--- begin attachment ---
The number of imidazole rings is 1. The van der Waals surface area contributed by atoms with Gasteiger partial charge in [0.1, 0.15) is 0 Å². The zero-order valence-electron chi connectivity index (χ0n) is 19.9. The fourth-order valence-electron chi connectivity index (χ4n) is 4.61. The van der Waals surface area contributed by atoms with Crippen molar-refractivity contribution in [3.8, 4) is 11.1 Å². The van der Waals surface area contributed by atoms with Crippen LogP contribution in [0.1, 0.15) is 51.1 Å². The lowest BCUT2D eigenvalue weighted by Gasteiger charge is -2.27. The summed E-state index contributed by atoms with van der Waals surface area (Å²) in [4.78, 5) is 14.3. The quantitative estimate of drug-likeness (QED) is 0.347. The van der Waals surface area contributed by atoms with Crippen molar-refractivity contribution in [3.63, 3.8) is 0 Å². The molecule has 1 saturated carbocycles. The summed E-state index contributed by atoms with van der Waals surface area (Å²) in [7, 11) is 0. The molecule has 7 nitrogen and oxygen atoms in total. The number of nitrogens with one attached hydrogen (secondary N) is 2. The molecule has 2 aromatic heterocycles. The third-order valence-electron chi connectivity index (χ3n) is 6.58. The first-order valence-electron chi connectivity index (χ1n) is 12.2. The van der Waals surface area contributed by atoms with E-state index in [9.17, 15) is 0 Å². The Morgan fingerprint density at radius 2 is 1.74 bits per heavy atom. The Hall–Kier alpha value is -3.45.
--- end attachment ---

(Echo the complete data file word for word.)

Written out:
The number of imidazole rings is 1. The van der Waals surface area contributed by atoms with Gasteiger partial charge in [0.1, 0.15) is 0 Å². The zero-order valence-electron chi connectivity index (χ0n) is 19.9. The fourth-order valence-electron chi connectivity index (χ4n) is 4.61. The van der Waals surface area contributed by atoms with Crippen molar-refractivity contribution in [3.8, 4) is 11.1 Å². The van der Waals surface area contributed by atoms with Crippen LogP contribution in [0.1, 0.15) is 51.1 Å². The lowest BCUT2D eigenvalue weighted by Gasteiger charge is -2.27. The summed E-state index contributed by atoms with van der Waals surface area (Å²) in [4.78, 5) is 14.3. The quantitative estimate of drug-likeness (QED) is 0.347. The van der Waals surface area contributed by atoms with Crippen molar-refractivity contribution in [3.63, 3.8) is 0 Å². The molecule has 1 saturated carbocycles. The summed E-state index contributed by atoms with van der Waals surface area (Å²) in [7, 11) is 0. The molecule has 7 nitrogen and oxygen atoms in total. The number of nitrogens with one attached hydrogen (secondary N) is 2. The molecule has 2 aromatic heterocycles. The third-order valence-electron chi connectivity index (χ3n) is 6.58. The first-order valence-electron chi connectivity index (χ1n) is 12.2. The van der Waals surface area contributed by atoms with E-state index in [9.17, 15) is 0 Å². The Morgan fingerprint density at radius 2 is 1.74 bits per heavy atom. The Hall–Kier alpha value is -3.45.